It’s no secret that attaining an education that prepares young people for the competition of the national and global marketplace is growing increasingly difficult. School budget cuts, perpetually increasing tuition increases, and the lack of employment and internships are bad enough but students young and old also face transportation barriers that make it hard, and expensive, to access the opportunities they need to build a future. As school districts have been forced to cut budgets, they’ve also cut back, or even entirely eliminated, bus service. This has left families on the hook for the costs of driving to and from school. For lower and middle class families still struggling from the Great Recession, this is a burden that makes life difficult.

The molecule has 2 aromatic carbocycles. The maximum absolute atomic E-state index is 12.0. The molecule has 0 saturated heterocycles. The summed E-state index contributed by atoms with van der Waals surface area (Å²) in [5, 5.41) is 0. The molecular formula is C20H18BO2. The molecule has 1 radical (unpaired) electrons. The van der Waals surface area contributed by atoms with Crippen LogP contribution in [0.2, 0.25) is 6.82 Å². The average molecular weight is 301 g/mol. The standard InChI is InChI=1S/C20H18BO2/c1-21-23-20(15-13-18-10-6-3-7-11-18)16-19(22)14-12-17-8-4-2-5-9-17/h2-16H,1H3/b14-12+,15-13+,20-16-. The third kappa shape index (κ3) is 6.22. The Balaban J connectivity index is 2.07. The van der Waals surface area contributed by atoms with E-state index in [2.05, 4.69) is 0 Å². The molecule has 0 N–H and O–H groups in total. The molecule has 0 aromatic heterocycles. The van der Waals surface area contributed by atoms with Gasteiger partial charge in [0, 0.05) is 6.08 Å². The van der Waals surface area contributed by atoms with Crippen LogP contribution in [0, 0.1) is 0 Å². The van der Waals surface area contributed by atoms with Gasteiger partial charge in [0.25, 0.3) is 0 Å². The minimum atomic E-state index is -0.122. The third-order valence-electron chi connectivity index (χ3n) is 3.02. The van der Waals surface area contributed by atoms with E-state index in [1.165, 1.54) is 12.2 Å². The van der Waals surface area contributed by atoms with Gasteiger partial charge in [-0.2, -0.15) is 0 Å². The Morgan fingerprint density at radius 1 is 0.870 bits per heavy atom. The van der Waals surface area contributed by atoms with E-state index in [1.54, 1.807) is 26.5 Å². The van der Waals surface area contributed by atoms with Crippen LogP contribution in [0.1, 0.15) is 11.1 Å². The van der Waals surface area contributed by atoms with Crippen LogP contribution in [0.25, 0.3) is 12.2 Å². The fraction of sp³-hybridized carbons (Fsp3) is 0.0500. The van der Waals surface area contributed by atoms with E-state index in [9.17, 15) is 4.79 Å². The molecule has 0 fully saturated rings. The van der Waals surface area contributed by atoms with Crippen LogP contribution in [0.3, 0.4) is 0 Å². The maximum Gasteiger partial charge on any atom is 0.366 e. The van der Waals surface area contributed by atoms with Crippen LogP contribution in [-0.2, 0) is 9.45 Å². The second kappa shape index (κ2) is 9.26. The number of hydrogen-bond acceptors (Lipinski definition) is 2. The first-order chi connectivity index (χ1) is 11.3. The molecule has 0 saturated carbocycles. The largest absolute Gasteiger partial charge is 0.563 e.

Enter free and low-cost transit passes for youth. Pilot programs are popping up around the state to provide transit passes to K-12 and college students. In addition to the economic benefits for students and their families, the passes also help to reduce traffic, which in turn helps clean the air. However, for these programs to have a lasting impact they must be expanded and become permanent. An op-ed from TransForm published in the San Diego Union-Tribune this week proposes using state cap-and-trade auction revenues to expand these programs as a way to fight climate change and provide a boost for hard-working families.